Curious Fictions helps readers find (and pay for) short stories – TechCrunch
Most of you, I guess, haven’t read a news for a long time. Well, there’s a Y Combinator-backed startup called Curious Fictions that is looking to change that – and turn those stories into a regular source of income for their writers.
The company was founded by Tanya Breshears, a designer who previously worked for Airbnb. (I’ve known Breshears for over a decade, since she and I attended Stanford at the same time.) She also writes short fiction films herself and she started Curious Fictions as a side project.
Breshears told me that she knows readers who are interested in fiction but “are not really familiar with short fiction”. There is no shortage of short fiction magazines, but “it’s hard to pay and harder to read on mobile.” At the same time, she was convinced that many readers would appreciate and pay for short stories if she made it easy. (The recent viral success of “Cat Person” seems to confirm this.)
So Curious Fictions is a clean, mobile-friendly site where readers can find stories. There is a weekly featured story chosen by Breshears, but you can also browse a wider selection based on writers and genres that interest you. Before you start, the site tells you how many words a story contains and how long it takes to read it.
Breshears said that even when the site was just an idea, it received an enthusiastic response from news writers.
“It’s really difficult,” she said. “The unreliable income makes it something that most people cannot pursue full time. I wanted to make it easier for people.
Curious Fictions is not necessarily intended to compete with existing publications. In fact, he only accepts stories that have already appeared elsewhere, in part because Breshears said she wanted the site to be “low risk to the author”, especially when she was just starting out.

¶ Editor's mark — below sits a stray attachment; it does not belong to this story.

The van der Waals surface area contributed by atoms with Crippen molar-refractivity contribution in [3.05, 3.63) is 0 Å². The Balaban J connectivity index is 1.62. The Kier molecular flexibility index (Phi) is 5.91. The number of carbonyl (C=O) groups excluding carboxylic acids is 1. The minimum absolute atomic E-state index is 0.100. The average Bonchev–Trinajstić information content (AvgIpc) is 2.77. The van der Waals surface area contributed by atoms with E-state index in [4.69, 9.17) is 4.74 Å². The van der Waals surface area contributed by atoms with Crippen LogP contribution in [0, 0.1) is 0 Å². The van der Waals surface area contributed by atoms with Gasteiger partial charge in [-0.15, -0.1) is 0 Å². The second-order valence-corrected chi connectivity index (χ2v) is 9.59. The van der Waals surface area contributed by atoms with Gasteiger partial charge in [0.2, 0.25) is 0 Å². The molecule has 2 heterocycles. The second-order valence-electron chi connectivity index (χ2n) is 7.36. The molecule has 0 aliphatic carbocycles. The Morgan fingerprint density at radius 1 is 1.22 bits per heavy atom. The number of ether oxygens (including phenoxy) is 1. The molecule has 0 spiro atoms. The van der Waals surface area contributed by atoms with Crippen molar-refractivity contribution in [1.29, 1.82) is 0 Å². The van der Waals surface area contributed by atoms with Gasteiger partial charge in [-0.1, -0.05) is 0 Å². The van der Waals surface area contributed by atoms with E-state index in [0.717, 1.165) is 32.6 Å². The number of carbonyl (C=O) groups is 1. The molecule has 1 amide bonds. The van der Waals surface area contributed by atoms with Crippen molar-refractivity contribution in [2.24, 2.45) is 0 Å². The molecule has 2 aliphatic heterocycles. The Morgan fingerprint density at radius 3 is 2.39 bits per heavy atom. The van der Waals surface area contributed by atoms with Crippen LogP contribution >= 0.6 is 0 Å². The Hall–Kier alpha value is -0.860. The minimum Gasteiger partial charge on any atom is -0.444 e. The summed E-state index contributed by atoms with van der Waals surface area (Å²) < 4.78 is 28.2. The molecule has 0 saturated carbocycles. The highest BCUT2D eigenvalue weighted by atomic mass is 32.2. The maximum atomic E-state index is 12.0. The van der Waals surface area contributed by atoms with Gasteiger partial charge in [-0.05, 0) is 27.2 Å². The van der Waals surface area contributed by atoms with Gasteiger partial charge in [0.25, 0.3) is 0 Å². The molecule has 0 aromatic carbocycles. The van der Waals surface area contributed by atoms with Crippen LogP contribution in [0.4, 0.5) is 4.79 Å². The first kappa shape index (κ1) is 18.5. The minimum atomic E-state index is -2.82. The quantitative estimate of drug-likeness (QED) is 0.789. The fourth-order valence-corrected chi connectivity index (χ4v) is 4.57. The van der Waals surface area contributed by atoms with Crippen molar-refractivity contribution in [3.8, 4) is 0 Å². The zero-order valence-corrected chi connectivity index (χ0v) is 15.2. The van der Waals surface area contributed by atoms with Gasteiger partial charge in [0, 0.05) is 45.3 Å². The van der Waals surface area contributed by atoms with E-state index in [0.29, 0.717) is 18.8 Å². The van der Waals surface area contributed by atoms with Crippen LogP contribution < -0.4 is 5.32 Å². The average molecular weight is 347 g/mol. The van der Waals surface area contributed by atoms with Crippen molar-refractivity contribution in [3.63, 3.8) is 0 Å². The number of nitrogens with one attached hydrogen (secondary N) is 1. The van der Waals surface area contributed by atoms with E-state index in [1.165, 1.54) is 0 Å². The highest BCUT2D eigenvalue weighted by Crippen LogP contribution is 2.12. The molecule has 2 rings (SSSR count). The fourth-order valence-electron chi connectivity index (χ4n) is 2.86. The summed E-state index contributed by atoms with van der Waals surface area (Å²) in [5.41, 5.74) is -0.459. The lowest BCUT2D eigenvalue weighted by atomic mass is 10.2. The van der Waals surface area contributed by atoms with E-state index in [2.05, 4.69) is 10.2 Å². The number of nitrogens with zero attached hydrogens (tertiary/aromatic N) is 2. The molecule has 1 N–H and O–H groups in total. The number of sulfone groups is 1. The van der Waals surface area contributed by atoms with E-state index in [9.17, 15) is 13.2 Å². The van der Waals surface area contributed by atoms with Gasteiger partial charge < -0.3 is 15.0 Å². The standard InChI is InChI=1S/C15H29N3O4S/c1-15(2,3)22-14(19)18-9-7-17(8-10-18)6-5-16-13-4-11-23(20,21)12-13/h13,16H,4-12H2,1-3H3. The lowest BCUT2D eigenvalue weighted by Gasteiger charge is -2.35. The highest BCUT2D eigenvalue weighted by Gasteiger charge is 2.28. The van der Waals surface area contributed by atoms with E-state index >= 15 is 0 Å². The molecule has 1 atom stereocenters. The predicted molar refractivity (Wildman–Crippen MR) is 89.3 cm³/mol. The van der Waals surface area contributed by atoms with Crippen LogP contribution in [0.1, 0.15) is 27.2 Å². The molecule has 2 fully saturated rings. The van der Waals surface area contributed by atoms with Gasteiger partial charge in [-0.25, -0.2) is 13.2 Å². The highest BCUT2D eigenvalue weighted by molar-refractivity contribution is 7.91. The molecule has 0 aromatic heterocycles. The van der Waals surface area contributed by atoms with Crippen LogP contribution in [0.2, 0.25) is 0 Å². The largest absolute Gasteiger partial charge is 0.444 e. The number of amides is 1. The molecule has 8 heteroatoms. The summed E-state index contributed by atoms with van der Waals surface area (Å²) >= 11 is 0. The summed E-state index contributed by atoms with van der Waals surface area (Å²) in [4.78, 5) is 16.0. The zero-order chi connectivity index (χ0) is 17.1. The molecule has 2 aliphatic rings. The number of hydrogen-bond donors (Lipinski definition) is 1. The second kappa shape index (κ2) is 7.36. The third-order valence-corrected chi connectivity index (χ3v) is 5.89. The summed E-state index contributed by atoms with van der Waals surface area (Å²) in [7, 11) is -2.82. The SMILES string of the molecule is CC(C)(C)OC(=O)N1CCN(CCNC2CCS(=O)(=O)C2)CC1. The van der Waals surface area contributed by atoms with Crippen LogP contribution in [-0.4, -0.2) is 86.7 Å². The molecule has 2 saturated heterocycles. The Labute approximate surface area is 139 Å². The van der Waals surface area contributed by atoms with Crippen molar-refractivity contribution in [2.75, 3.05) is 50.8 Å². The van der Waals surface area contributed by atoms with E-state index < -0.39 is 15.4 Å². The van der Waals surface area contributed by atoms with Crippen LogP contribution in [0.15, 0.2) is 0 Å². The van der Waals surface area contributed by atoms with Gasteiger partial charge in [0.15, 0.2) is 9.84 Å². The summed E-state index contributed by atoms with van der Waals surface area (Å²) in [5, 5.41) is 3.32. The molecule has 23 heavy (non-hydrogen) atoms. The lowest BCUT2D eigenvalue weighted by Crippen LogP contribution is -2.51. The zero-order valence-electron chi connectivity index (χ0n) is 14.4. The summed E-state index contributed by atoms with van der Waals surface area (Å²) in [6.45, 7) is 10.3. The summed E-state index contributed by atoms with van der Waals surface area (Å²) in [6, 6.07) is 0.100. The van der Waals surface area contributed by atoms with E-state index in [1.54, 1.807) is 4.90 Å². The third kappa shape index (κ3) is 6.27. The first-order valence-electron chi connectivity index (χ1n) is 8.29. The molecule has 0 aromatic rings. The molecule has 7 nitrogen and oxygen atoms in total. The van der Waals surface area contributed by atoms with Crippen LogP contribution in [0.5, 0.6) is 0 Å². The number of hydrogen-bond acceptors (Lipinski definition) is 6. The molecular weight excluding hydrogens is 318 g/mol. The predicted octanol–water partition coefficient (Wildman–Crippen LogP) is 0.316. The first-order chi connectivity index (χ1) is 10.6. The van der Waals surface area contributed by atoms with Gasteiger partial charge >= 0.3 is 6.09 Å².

But where most magazines pay authors once, up front, Curious Fictions can provide a recurring source of income. Readers can sign up to pay $ 5, $ 10, or $ 15 per month, and then the money is distributed to the authors of the stories they liked that month. They can also tip authors for individual stories.
Breshears pointed out that the service is still very early on – she started working on it in 2016, but she didn’t start onboarding for good until she joined the YC Accelerator a few months ago.
Even so, there are already over 100 authors on the platform. Breshears said they are currently sci-fi and fantasy oriented (not necessarily the biggest names in the field, but all writers who have been published professionally), as writers should be asked to create a profile and log in. posting stories, and those are the genres she had connections with.
Over time, however, Breshears said she hoped to attract writers from a wide range of genres. She also wants to experiment with formats beyond the news.
“There is a lot of unrealized potential now with mobile devices,” she said. “Not only with short stories, but other form factors: novels… fanfiction, serial stories. “